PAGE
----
The study was supported by grants from the Swedish Heart and Lung Foundation and the Swedish Association for Heart and Lung Patients.

Table Graphic Jump Location
Table 1. Habitual Snoring and the Mother*
* 

Data are presented as mean ± SD unless otherwise indicated; NS = not significant.

 

χ2 test was used for differences between proportions.

 

Student’s t test for independent samples was used for differences between the mean ± SD.

Table Graphic Jump Location
Table 2. Predictors of Hypertension and Relative Risk*
* 

CI = confidence interval; see Table 1 for abbreviation.

Table Graphic Jump Location
Table 3. Habitual Snoring and Infant Outcome*
* 

Data are presented as mean ± SD unless otherwise indicated; see Table 1 for abbreviation.

 

χ2 test was used for differences between proportions.

 

Student’s t test for independent samples was used for differences between the mean ± SD.

Table Graphic Jump Location
Table 4. Predictors of Infants Born Small for Gestational Age and Relative Risk*
* 

See Tables 1, 2 for abbreviations.

Wallenburg, HCS (1989) Detecting hypertensive disorders of pregnancy. Chalmers, I Enkin, M Keirse, MJNC eds.Effective care in pregnancy and childbirth,382-402 University Press. Oxford, UK:
 
Kaunitz, AM, Hughes, JM, Grimes, DA, et al Causes of maternal mortality in the United States.Obstet Gynecol1985;65,605-612. [PubMed]
 
Chamberlain, G, Phillip, E, Howlett, B, et al British births 1970: Vol 2. Obstetric care.1978,80-107 Heinemann. London, UK:
 
MacGillivray, I. Pre-eclampsia: the hypertensive disease of pregnancy. 1983; WB Saunders. London, UK:.
 
Gislason, T, Benediktsdóttir, B, Björnsson, JK, et al Snoring, hypertension, and the sleep apnea syndrome: an epidemiologic survey of middle-aged women.Chest1993;103,1147-1151. [PubMed] [CrossRef]
 
Guilleminault, C, Stoohs, R, Duncan, S Snoring (1): daytime sleepiness in regular heavy snorers.Chest1991;99,40-48. [PubMed]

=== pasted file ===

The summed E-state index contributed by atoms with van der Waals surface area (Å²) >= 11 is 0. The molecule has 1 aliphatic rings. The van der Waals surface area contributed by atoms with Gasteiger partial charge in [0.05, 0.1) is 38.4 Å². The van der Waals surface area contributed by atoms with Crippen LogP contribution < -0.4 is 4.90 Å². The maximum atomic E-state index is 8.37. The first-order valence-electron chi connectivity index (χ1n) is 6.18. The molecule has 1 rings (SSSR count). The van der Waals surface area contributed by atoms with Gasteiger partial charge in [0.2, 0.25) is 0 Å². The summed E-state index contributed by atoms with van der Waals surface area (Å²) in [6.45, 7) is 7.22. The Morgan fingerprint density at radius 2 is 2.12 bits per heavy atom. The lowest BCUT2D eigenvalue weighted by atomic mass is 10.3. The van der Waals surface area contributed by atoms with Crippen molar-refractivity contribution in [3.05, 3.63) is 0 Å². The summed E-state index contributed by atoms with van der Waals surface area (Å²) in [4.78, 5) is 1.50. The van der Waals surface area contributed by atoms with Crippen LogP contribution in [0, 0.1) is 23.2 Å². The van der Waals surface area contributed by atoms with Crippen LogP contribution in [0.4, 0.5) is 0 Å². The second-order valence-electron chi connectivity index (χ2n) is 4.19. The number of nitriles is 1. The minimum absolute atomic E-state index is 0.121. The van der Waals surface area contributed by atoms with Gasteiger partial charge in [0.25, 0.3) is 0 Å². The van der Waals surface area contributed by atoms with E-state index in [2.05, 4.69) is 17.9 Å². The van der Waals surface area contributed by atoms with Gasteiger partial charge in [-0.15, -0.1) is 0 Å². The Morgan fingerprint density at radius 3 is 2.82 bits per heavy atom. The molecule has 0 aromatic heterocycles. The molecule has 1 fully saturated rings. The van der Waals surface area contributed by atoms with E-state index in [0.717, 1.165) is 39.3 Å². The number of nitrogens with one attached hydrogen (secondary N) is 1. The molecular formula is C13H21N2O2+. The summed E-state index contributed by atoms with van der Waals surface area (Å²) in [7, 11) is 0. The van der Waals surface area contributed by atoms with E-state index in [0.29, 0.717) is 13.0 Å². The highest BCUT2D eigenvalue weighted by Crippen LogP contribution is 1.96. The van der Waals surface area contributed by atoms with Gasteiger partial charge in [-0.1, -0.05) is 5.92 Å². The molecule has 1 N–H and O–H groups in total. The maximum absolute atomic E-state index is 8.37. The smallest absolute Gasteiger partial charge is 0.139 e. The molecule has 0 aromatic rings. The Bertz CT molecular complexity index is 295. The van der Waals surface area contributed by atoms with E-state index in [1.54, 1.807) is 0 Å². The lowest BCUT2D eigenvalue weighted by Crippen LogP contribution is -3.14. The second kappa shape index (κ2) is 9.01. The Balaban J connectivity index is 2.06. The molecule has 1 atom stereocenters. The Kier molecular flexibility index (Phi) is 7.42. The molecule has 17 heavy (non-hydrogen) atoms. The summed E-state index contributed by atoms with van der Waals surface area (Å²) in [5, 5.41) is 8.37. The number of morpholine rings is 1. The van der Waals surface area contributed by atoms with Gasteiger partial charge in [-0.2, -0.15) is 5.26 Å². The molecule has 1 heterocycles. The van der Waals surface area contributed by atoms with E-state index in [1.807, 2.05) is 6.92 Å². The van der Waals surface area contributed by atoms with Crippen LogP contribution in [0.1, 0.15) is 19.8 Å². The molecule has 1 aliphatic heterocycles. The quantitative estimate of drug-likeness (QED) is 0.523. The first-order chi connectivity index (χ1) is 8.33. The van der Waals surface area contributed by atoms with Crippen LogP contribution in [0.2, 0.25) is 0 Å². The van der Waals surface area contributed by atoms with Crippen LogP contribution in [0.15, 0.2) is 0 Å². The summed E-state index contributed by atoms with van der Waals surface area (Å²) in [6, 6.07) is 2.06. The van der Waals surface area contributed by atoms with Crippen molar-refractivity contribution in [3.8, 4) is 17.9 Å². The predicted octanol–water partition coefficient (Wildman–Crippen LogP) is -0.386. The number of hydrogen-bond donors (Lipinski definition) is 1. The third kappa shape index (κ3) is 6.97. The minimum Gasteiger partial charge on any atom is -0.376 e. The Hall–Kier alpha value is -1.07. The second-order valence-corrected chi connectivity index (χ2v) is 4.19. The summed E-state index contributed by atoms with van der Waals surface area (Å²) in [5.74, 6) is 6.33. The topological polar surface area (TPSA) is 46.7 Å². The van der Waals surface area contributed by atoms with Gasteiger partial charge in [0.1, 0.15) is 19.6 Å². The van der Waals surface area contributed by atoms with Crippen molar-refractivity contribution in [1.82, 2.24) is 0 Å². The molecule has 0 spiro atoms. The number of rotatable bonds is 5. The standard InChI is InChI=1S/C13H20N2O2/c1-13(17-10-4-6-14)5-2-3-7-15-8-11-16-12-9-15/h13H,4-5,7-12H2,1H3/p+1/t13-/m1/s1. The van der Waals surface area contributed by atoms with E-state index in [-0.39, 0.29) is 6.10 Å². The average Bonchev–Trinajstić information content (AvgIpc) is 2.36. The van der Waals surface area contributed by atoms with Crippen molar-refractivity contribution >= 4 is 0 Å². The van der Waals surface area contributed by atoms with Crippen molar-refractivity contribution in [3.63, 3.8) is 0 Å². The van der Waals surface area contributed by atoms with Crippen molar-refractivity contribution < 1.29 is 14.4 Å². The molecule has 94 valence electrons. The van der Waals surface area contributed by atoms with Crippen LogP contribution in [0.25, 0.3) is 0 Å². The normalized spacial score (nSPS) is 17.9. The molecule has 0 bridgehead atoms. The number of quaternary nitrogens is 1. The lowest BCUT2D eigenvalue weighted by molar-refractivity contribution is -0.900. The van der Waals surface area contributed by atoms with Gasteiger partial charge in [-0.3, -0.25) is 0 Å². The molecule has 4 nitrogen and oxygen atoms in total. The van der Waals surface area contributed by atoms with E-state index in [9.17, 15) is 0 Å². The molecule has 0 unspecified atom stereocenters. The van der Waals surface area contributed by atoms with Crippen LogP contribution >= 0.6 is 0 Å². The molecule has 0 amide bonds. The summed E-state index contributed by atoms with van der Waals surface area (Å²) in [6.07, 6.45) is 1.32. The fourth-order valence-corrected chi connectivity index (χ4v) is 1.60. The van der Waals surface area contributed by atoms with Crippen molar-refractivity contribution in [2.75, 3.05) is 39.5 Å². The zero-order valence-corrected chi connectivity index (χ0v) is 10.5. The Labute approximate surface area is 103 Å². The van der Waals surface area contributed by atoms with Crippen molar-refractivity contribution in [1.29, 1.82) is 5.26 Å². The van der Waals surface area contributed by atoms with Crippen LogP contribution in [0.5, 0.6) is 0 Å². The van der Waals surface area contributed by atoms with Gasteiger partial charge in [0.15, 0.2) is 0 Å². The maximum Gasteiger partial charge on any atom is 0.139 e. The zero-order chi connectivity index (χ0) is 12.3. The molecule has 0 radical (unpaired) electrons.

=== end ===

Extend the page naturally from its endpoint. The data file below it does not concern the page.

Bliwise, DL, Nekich, JC, Dement, WC Relative validity of self-reported snoring as a symptom of sleep apnea in a sleep clinic population.Chest1991;99,600-608. [PubMed]
 
Hla, KM, Young, TB, Bidwell, T, et al Sleep apnea and hypertension: a population-based study.Ann Intern Med1994;120,382-388. [PubMed]
 
Franklin, KA, Nilsson, J, Sahlin, C, et al Sleep apnoea and nocturnal angina.Lancet1995;345,1085-1087. [PubMed]
 
Mooe, T, Rabben, T, Wiklund, U, et al Sleep-disordered breathing in women: occurrence and association with coronary artery disease.Am J Med1996;101,251-256. [PubMed]
 
Carlson, JT, Hedner, J, Elam, M, et al Augmented resting sympathetic activity in awake patients with obstructive sleep apnea.Chest1993;103,1763-1768. [PubMed]
 
Lapinski, M, Przybylowski, T, Lewandowski, J, et al Diurnal blood pressure rhythm and urinary catecholamine excretion in obstructive sleep apnoea and essential hypertension.J Hypertens1993;11(Suppl 5),292-293
 
Pilkington, S, Carli, F, Dakin, MJ, et al Increase in Mallampati score during pregnancy.Br J Anaesth1995;74,638-642. [PubMed]
 
Joel-Cohen, SJ, Schoenfeld, A Fetal response to periodic sleep apnea: a new syndrome in obstetrics.Eur J Obstet Gynecol Reprod Biol1978;8,77-81. [PubMed]
 
Charbonneau, M, Falcone, T, Cosio, MG, et al Obstructive sleep apnea during pregnancy: therapy and implications for fetal health.Am Rev Respir Dis1991;144,461-463. [PubMed]
 
Sherer, DM, Caverly, CB, Abramowicz, JS Severe obstructive sleep apnea and associated snoring documented during external tocography.Am J Obstet Gynecol1991;165,1300-1301. [PubMed]
 
Lefcourt, LA, Rodis, JF Obstructive sleep apnea in pregnancy.Obstet Gynecol Surv1996;51,503-506. [PubMed]
 
Loube, MDI, Poceta, JS, Morales, MC, et al Self-reported snoring in pregnancy: association with fetal outcome.Chest1996;109,885-889. [PubMed]
 
Fisher DE, Paton JB. Resuscitation of the newborn infant In: Klaus MH, Fanaroff AA, eds. Care of the high-risk neonate. Philadelphia, PA: WB Saunders, 1986; 35–37.
 
Marsal, K, Persson, P-H, Larsen, T, et al Intrauterine growth curves based on ultrasonically estimated fetal weights.Acta Paediatr1996;85,843-888. [PubMed]
 
Lavie, P Incidence of sleep apnea in a presumably healthy working population: a significant relationship with excessive daytime sleepiness.Sleep1983;6,312-318. [PubMed]